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Fact Sheets

Timing of unfolding pandemic, policy responses, and unemployment concerns (Australia)

The health impacts of COVID-19 have been modest in Australia compared to elsewhere. But as restrictions ease and the economy reopens, the risks of infection, morbidity, and job loss will require caution. Live data suggests that unemployment impacts may be considerable.

Such risks are shared unequally across locations, occupations, and industries. A key driver of differences is age and socioeconomic status. For example, areas with less healthy populations - where a resurgence in COVID-19 could wreack the most havoc - tend to be either older, poorer, or both.

Occupations with greatest exposure to infection tend to be low wage, and often held by older women. And, while older workers have so far seen lower rates of job loss than younger workers, historic data suggests that they are twice as likely to become inactive after a spell of unemployment. Such multi-dimensional risks need balanced and informed responses.

To this end, this fact sheet documents the demographic distribution of different health and economic risks across the Australian population, paying particular attention to older groups (aged 55+).

Mature workers

Older Australians are a vital part of the workforce and economy. Almost 20% of Australian workers are over the age of 55 and as the population ages, this proportion will continue to rise. Mature workers face unique challenges. Many experience age discrimination in the workplace or when looking for work. This is occurring despite a lack of evidence that older workers are less productive. Mature workers often juggle work and caring responsibilities, which are less well recognised than the typical caring role faced by younger workers.

This fact sheet outlines the national and state legislation that protects mature workers from discrimination and upholds their right to seek flexible work arrangements. It also addresses the way workplace health and safety laws can be uniquely relevant to older Australians.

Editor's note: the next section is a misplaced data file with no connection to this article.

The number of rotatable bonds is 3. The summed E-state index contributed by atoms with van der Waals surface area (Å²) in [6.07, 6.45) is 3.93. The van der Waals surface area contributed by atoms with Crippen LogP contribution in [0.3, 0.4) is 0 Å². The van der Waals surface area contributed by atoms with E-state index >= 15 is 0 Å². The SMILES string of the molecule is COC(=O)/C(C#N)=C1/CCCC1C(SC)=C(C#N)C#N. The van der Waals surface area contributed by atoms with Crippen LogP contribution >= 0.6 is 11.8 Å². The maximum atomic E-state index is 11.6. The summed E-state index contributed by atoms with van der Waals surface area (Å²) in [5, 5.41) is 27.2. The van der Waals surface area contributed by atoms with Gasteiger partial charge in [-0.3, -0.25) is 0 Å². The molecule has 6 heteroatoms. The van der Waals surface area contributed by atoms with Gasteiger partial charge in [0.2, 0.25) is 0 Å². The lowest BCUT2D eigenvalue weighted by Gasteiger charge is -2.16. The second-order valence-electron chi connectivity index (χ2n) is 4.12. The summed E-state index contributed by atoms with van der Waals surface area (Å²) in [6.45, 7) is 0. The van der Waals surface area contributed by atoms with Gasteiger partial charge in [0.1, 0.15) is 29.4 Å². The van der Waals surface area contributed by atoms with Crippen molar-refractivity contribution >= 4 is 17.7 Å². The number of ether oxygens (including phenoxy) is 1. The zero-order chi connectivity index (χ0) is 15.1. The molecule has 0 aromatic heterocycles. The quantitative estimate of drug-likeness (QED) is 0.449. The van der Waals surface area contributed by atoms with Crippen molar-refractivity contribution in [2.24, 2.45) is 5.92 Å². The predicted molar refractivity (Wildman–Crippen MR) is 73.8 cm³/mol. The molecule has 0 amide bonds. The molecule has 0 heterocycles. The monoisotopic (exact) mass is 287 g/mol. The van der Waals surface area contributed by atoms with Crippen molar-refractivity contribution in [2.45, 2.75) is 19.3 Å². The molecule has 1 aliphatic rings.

Aged care

Australia’s aged care system is evolving. It is where the challenges of population ageing are most apparent and where policy choices have direct impact on the lives of Australians. This fact sheet takes stock of recent changes in aged care policy, industry, and labour force, and highlights research seeking to address its challenges.


Cognitive decline is feared by many as they approach old age. Yet the severe cognitive decline associated with dementia is not a normal part of ageing. This fact sheet explores the impacts of cognitive ageing and decline on individuals.

View the English version here

fact sheet

This fact sheet summarises key insights from the Symposium on Mortality in Australia, held in Melbourne on 13 November 2017 by CEPAR and the Melbourne School of Population and Global Health, including the trends and drivers of mortality change, inequalities in life expectancy, and the potential for future improvements.

Data graphs

This fact sheet examines some of the most notable ageing indices, their stated purposes, methodologies and results.


This fact sheet traces the global distribution of age groups across continents and countries and over time, as if comparing the dimensions of stars and planets.


This fact sheet considers how demographic projections have changed over time and the extent to which they have conformed to real world outcomes.

Elderly friends

More than three million Australians are aged 65+, but they are not a homogenous group. This fact sheet attempts to determine what a typical older Australian is like. Based on Census data we now know her age, where she lives, her weekly disposable income, and who she votes for.